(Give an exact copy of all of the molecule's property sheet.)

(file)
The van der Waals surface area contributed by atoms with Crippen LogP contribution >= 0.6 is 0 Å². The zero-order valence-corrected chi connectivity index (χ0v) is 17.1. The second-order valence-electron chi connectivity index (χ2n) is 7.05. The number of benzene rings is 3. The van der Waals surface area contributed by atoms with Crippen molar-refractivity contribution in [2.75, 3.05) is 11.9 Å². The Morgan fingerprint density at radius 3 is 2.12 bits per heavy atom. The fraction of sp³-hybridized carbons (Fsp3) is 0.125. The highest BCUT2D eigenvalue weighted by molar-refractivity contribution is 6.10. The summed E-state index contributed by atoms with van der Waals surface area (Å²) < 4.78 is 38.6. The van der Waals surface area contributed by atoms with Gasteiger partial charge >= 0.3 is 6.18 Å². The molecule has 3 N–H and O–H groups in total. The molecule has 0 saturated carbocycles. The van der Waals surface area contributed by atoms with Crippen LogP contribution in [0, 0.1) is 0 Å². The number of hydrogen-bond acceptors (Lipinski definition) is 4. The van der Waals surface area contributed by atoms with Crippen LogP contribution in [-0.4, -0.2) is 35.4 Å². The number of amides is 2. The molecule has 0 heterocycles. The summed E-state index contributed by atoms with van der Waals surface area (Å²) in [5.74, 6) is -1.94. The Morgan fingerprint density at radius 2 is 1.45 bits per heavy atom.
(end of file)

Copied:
The van der Waals surface area contributed by atoms with Crippen LogP contribution >= 0.6 is 0 Å². The zero-order valence-corrected chi connectivity index (χ0v) is 17.1. The second-order valence-electron chi connectivity index (χ2n) is 7.05. The number of benzene rings is 3. The van der Waals surface area contributed by atoms with Crippen molar-refractivity contribution in [2.75, 3.05) is 11.9 Å². The Morgan fingerprint density at radius 3 is 2.12 bits per heavy atom. The fraction of sp³-hybridized carbons (Fsp3) is 0.125. The highest BCUT2D eigenvalue weighted by molar-refractivity contribution is 6.10. The summed E-state index contributed by atoms with van der Waals surface area (Å²) < 4.78 is 38.6. The van der Waals surface area contributed by atoms with Gasteiger partial charge >= 0.3 is 6.18 Å². The molecule has 3 N–H and O–H groups in total. The molecule has 0 saturated carbocycles. The van der Waals surface area contributed by atoms with Crippen LogP contribution in [0, 0.1) is 0 Å². The number of hydrogen-bond acceptors (Lipinski definition) is 4. The van der Waals surface area contributed by atoms with Crippen LogP contribution in [-0.4, -0.2) is 35.4 Å². The number of amides is 2. The molecule has 0 heterocycles. The summed E-state index contributed by atoms with van der Waals surface area (Å²) in [5.74, 6) is -1.94. The Morgan fingerprint density at radius 2 is 1.45 bits per heavy atom.